Hanwha Q Cells to build 1.5 GW solar cell plant in South Korea


Leading solar cell manufacturer Hanwha Q Cells revealed at the weekend grand plans to build South Korea’s first large-scale solar cell manufacturing plant.

The South Korean solar company – which last year merged its two brands of Q Cells and Hanwha SolarOne to form Hanwha Q Cells – confirmed that it will construct and complete a new 1.5 GW, 350 billion won ($315.54 million) solar cell facility before the end of the year.

Currently, Hanwha Q Cells has manufactured only solar modules in its home nation, making the cell plant in Jincheon its first in the country. Once completed, Hanwha Q Cells will have a nameplate global solar cell capacity of 5.2 GW – rising from 3.7 GW cell capacity currently.

Hanwha Q Cells also confirmed that it will double the production capacity at its 250 MW module plant in Eumseong, North Chungcheong Province, where the announcements were made on Sunday. This expansion plan is slated for completion in September.

The Group confirmed that the expansion plans have been given the green light as the company seeks to widen its downstream activities across many solar markets, as well as stepping up its supply to the U.S. following a recent large-scale order from NextEra Energy in April, which will see Hanwha Q Cells supply 1.5 GW of solar modules to the U.S. power company over the next 15 months.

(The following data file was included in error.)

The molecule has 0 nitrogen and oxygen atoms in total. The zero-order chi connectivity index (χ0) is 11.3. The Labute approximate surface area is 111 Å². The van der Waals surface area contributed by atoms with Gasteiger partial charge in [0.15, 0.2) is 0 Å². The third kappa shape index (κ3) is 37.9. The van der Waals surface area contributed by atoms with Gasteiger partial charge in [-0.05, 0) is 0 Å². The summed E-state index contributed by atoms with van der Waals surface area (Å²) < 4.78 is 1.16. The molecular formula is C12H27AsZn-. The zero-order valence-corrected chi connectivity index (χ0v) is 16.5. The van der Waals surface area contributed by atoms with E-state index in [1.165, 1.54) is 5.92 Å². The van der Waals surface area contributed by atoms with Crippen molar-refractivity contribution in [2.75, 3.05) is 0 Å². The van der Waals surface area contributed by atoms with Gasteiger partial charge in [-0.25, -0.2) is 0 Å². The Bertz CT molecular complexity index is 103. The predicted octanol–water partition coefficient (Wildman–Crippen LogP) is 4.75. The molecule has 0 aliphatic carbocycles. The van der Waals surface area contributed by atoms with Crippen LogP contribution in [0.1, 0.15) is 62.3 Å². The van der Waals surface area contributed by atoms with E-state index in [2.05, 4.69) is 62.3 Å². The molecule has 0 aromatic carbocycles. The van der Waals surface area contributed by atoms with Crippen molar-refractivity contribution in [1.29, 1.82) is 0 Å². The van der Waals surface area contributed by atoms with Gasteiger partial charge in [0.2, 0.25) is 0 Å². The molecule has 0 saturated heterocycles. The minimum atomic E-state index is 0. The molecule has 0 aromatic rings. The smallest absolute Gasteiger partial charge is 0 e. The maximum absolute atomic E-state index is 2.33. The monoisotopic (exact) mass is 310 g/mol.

"By having new facilities we have ensured a stable supply to NextEra Energy," said a company official. "And it also means we are prepared for the solar energy era. We are expecting to win additional large-scale orders and expand downstream projects, which are to establish and manage solar plants, in the future."

Clearly solar trade disputes have factored into the decision to locate Hanwha Q Cell's new production facility in Korea. Hanwha Q Cells operates the former SolarFun production facilities in China, which are affected by tariffs when exported to the U.S. It's Q Cells facility, in Malaysia, too may attract tariffs in the future, if the solar trade dispute extends to the producers in the Southeast Asian country in the future.

Last week's announcement by the European Commission that it was opening an investigation into whether modules produced by Chinese manufacturers either in Taiwan or Malaysia had circumvented duties in breach of EU rules certainly sets an ominous tone. A Hanwha Q Cells spokesman told pv magazine that the company is in open communications with the EC on the matter.

The construction of the solar cell facility in Jincheon, Chungcheongbuk-do, will bring around 950 jobs to the local economy, Hanwha Q Cells added.

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